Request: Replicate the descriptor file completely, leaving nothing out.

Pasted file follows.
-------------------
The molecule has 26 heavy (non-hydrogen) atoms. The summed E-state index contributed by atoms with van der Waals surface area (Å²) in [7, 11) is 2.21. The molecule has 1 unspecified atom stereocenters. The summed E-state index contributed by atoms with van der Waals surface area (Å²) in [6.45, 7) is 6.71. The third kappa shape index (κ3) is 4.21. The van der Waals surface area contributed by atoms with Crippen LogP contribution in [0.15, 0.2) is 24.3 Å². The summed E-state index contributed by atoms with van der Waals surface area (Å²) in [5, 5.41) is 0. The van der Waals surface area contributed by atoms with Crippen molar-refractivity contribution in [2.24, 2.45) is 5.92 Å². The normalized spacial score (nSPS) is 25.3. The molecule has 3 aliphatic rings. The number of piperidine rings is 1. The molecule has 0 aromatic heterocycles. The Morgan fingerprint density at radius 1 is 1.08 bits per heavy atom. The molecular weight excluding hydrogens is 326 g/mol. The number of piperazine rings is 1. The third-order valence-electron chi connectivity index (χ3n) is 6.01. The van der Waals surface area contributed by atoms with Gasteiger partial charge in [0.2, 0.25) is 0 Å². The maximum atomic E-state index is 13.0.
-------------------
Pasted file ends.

The molecule has 26 heavy (non-hydrogen) atoms. The summed E-state index contributed by atoms with van der Waals surface area (Å²) in [7, 11) is 2.21. The molecule has 1 unspecified atom stereocenters. The summed E-state index contributed by atoms with van der Waals surface area (Å²) in [6.45, 7) is 6.71. The third kappa shape index (κ3) is 4.21. The van der Waals surface area contributed by atoms with Crippen LogP contribution in [0.15, 0.2) is 24.3 Å². The summed E-state index contributed by atoms with van der Waals surface area (Å²) in [5, 5.41) is 0. The van der Waals surface area contributed by atoms with Crippen molar-refractivity contribution in [2.24, 2.45) is 5.92 Å². The normalized spacial score (nSPS) is 25.3. The molecule has 3 aliphatic rings. The number of piperidine rings is 1. The molecule has 0 aromatic heterocycles. The Morgan fingerprint density at radius 1 is 1.08 bits per heavy atom. The molecular weight excluding hydrogens is 326 g/mol. The number of piperazine rings is 1. The third-order valence-electron chi connectivity index (χ3n) is 6.01. The van der Waals surface area contributed by atoms with Gasteiger partial charge in [0.2, 0.25) is 0 Å². The maximum atomic E-state index is 13.0.